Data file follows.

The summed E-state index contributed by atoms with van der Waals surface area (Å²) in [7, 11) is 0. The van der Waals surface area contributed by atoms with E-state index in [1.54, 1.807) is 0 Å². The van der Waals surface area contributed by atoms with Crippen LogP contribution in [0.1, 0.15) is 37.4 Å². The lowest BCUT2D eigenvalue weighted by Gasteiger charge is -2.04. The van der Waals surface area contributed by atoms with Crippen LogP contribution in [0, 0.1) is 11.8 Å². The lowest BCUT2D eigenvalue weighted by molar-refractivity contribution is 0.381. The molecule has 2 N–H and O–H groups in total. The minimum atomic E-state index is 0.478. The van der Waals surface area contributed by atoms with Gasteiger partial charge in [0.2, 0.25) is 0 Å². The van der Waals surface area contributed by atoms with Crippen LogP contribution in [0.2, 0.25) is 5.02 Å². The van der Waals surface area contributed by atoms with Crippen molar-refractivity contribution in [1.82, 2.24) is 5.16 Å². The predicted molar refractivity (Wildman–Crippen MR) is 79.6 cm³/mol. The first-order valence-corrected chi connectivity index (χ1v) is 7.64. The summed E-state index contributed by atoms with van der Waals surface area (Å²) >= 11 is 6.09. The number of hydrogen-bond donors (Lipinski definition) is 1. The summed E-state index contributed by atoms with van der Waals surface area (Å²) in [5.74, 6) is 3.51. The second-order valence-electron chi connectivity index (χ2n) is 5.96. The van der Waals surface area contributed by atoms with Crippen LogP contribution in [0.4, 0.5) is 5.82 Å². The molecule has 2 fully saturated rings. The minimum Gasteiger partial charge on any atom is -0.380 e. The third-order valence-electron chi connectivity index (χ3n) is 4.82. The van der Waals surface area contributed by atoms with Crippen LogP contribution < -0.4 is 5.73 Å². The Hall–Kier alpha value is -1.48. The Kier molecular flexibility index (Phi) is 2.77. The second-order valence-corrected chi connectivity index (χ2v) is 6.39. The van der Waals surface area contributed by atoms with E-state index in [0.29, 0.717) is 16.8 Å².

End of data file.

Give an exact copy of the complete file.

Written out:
The summed E-state index contributed by atoms with van der Waals surface area (Å²) in [7, 11) is 0. The van der Waals surface area contributed by atoms with E-state index in [1.54, 1.807) is 0 Å². The van der Waals surface area contributed by atoms with Crippen LogP contribution in [0.1, 0.15) is 37.4 Å². The lowest BCUT2D eigenvalue weighted by Gasteiger charge is -2.04. The van der Waals surface area contributed by atoms with Crippen LogP contribution in [0, 0.1) is 11.8 Å². The lowest BCUT2D eigenvalue weighted by molar-refractivity contribution is 0.381. The molecule has 2 N–H and O–H groups in total. The minimum atomic E-state index is 0.478. The van der Waals surface area contributed by atoms with Gasteiger partial charge in [0.2, 0.25) is 0 Å². The van der Waals surface area contributed by atoms with Crippen LogP contribution in [0.2, 0.25) is 5.02 Å². The van der Waals surface area contributed by atoms with Crippen molar-refractivity contribution in [1.82, 2.24) is 5.16 Å². The predicted molar refractivity (Wildman–Crippen MR) is 79.6 cm³/mol. The first-order valence-corrected chi connectivity index (χ1v) is 7.64. The summed E-state index contributed by atoms with van der Waals surface area (Å²) >= 11 is 6.09. The number of hydrogen-bond donors (Lipinski definition) is 1. The summed E-state index contributed by atoms with van der Waals surface area (Å²) in [5.74, 6) is 3.51. The second-order valence-electron chi connectivity index (χ2n) is 5.96. The van der Waals surface area contributed by atoms with Crippen LogP contribution in [0.4, 0.5) is 5.82 Å². The molecule has 2 fully saturated rings. The minimum Gasteiger partial charge on any atom is -0.380 e. The third-order valence-electron chi connectivity index (χ3n) is 4.82. The van der Waals surface area contributed by atoms with Crippen LogP contribution < -0.4 is 5.73 Å². The Hall–Kier alpha value is -1.48. The Kier molecular flexibility index (Phi) is 2.77. The second-order valence-corrected chi connectivity index (χ2v) is 6.39. The van der Waals surface area contributed by atoms with E-state index in [0.29, 0.717) is 16.8 Å².